If I told you I pitched this story just to get some great summer book recommendations for myself, that would only be a slight exaggeration. The truth is that while I don't think an addictively good read should be designated to any particular season, summer is certainly the time when I most look forward to cozying up on a picnic blanket, hiding under a beach umbrella, or sitting fixed by the AC and escaping into a story. In order to pinpoint which one to read next, I asked nine women with impeccable taste.
Be it editors, writers, designers, or models, the ahead are a few fashion insiders who prove that great style goes far beyond what they wear. And though I'd happily take their shopping or styling advice, I find it just as interesting what's informing their style from a more literary point of view.
Ahead take a look at the books they can't put down (spoiler alert: Cleo Wade and André Aciman are clearly crowd favorites), and then prepare to get cozy and settle into your own next page-turner.
"This summer I am going to work myself through Zadie Smith's Feel Free. It's ambitious more because I really don't get enough time to just read for—but Smith's writing is just so delicious.
"I will also be reading as much news as possible. We live in tumultuous times, and staying informed is key to survival, growth, and a solution to the mess our country is in right now. It's a harder read than beautiful fiction, but it's necessary."
— Marjon Carlos, writer
Rebecca Zephyr Thomas
"Cleo Wade's book, Heart Talk: Poetic Wisdom for a Better Life. This is my bible. I carry this book with me everywhere. Not only is Cleo a wonderful friend of my brand, but she is one of my greatest inspirations. I read poems out loud to all my friends and family everywhere I go, and it brings so much joy to our lives!"
— Maggie Hewitt, founder of Maggie Marilyn
"I just finished When Life Gives You Lululemons and found myself laughing out loud with every page turn. Told from the point of view of Emily (IMO the best part of The Devil Wears Prada), it's biting, hysterical, and easy enough to breeze through when you're one to two Aperol spritzes deep, which is about all I need from a summery beach read. I prefer to leave the heavy stuff for my days in the city."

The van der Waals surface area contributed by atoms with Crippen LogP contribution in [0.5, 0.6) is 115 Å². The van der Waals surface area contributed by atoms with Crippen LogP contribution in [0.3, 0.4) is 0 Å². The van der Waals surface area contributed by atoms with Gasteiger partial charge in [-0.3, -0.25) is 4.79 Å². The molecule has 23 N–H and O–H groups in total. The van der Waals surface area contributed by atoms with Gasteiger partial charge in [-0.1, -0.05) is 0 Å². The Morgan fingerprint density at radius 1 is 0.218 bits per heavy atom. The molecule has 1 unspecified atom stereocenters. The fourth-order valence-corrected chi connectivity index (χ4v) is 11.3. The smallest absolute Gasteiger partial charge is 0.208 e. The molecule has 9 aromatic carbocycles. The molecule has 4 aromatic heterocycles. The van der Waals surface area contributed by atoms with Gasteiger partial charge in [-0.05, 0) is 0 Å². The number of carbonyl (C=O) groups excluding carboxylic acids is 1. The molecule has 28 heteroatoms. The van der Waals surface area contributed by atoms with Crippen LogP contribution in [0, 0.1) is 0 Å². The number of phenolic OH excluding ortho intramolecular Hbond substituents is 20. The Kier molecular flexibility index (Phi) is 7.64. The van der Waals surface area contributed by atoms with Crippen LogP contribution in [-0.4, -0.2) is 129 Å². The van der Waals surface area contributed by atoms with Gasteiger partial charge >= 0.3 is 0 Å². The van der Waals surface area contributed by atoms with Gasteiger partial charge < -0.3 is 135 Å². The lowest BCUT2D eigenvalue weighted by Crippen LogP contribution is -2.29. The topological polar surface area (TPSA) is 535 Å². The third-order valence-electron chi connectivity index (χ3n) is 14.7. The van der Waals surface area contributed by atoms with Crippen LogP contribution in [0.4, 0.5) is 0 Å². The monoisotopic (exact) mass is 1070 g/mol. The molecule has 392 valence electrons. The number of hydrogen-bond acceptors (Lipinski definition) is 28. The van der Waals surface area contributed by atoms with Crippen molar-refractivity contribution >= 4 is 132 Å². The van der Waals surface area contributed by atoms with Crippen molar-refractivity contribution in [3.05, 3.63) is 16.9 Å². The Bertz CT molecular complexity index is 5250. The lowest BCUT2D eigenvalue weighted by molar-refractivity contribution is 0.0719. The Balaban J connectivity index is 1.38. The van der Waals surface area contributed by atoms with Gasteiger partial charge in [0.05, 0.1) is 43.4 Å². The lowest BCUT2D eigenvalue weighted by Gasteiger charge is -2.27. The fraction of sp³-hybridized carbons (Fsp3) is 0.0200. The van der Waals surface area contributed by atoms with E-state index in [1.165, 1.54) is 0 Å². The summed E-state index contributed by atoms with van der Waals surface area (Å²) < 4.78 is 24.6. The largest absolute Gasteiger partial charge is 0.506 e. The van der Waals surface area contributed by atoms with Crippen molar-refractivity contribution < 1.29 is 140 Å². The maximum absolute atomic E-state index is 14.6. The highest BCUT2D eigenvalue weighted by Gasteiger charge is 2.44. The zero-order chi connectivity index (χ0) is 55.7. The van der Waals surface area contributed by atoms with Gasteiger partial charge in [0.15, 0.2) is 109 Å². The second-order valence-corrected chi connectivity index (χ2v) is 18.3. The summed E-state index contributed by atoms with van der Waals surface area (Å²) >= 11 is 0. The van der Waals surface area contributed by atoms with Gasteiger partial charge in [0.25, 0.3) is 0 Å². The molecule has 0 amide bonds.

— Nikki Ogunnaike, Elle.com style director
"Right now I'm reading Larry McMurtry's Cadillac Jack. A very fun summer read that follows an antique finder ('pickers' for those in the industry) around the U.S. in his pearly white Cadillac. He's a womanizer but trying not to be and has really good taste in objects. Funny, light, weird, and great.
"I'm reading Call Me By Your Name for a second time because I am… obsessed. If being catapulted into the emotional trauma of first love sounds great to you, then I highly recommend."
"Lately, I've found myself in a serial killer slump—great for reading during daylight hours, not so great when it comes to uplifting summer beach reads. (Though, fully endorse Helter Skelter if you have several weeks free.)
"I'm going to switch back to slightly lighter fare, and while I have a whole pile of recommendations I need to crack into, I'm going to start by rereading The Hike by Drew Magary. It's not your typical beach read, but I blew through it in a manner of hours the first time I read it because it's just that good.
"It's inspired by those early computer adventure games like King's Quest, but it's also much weirder and harder to explain than that. Trust me: You won't be able to put The Hike down."
— Tyler McCall, Fashionista deputy editor
"One of my favorite books that I keep going to back to is Emotional Intelligence 2.0.
"That book has changed me in so many ways, and I highly recommend everyone to read it. It's informative and exciting to learn so much about yourself and how you can implement small changes to achieve your highest potential."
— Babba Canales, founder of ByBabba
"One book I'm reading now and would recommend is Educated: A Memoir by Tara Westover.
"It's a thought-provoking memoir about a woman breaking free from the shackles of her dysfunctional upbringing and how education, which too many of us take for granted today, empowers and revolutionizes. It also makes one question their relationship with the family and oneself."
— Danica Zheng, founder of Pamplemousse